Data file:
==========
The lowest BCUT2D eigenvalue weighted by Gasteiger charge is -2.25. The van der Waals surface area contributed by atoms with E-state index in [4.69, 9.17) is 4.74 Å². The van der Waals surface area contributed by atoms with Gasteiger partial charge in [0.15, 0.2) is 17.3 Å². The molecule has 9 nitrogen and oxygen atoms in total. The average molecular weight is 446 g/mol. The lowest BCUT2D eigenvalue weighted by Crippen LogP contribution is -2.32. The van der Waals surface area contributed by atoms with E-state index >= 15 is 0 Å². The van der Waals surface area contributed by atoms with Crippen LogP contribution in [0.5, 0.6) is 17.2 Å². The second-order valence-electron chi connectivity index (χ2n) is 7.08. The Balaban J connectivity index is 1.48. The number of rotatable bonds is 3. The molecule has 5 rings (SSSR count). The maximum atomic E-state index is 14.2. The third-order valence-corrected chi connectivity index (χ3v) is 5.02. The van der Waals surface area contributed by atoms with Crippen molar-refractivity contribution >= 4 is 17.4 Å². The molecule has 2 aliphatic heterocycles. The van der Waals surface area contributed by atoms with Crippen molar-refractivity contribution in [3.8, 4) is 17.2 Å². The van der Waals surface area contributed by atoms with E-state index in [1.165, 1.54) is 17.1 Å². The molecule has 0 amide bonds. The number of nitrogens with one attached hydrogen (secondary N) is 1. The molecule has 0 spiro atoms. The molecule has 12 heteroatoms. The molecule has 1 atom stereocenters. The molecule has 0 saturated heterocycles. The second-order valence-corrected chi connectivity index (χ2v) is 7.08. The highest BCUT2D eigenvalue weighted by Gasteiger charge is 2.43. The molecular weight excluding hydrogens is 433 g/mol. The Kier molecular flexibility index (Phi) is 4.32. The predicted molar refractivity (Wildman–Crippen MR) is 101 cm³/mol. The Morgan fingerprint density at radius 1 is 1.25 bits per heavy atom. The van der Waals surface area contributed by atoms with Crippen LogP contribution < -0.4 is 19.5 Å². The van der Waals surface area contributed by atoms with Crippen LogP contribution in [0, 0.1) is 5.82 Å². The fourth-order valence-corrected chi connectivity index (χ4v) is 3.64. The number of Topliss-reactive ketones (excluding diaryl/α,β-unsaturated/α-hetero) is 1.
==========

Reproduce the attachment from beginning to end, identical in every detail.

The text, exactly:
The lowest BCUT2D eigenvalue weighted by Gasteiger charge is -2.25. The van der Waals surface area contributed by atoms with E-state index in [4.69, 9.17) is 4.74 Å². The van der Waals surface area contributed by atoms with Gasteiger partial charge in [0.15, 0.2) is 17.3 Å². The molecule has 9 nitrogen and oxygen atoms in total. The average molecular weight is 446 g/mol. The lowest BCUT2D eigenvalue weighted by Crippen LogP contribution is -2.32. The van der Waals surface area contributed by atoms with E-state index >= 15 is 0 Å². The van der Waals surface area contributed by atoms with Crippen LogP contribution in [0.5, 0.6) is 17.2 Å². The second-order valence-electron chi connectivity index (χ2n) is 7.08. The Balaban J connectivity index is 1.48. The number of rotatable bonds is 3. The molecule has 5 rings (SSSR count). The maximum atomic E-state index is 14.2. The third-order valence-corrected chi connectivity index (χ3v) is 5.02. The van der Waals surface area contributed by atoms with Crippen molar-refractivity contribution >= 4 is 17.4 Å². The molecule has 2 aliphatic heterocycles. The van der Waals surface area contributed by atoms with Crippen molar-refractivity contribution in [3.8, 4) is 17.2 Å². The van der Waals surface area contributed by atoms with E-state index in [1.165, 1.54) is 17.1 Å². The molecule has 0 amide bonds. The number of nitrogens with one attached hydrogen (secondary N) is 1. The molecule has 0 spiro atoms. The molecule has 12 heteroatoms. The molecule has 1 atom stereocenters. The molecule has 0 saturated heterocycles. The second-order valence-corrected chi connectivity index (χ2v) is 7.08. The highest BCUT2D eigenvalue weighted by Gasteiger charge is 2.43. The molecular weight excluding hydrogens is 433 g/mol. The Kier molecular flexibility index (Phi) is 4.32. The predicted molar refractivity (Wildman–Crippen MR) is 101 cm³/mol. The Morgan fingerprint density at radius 1 is 1.25 bits per heavy atom. The van der Waals surface area contributed by atoms with Crippen LogP contribution < -0.4 is 19.5 Å². The van der Waals surface area contributed by atoms with Crippen LogP contribution in [0, 0.1) is 5.82 Å². The fourth-order valence-corrected chi connectivity index (χ4v) is 3.64. The number of Topliss-reactive ketones (excluding diaryl/α,β-unsaturated/α-hetero) is 1.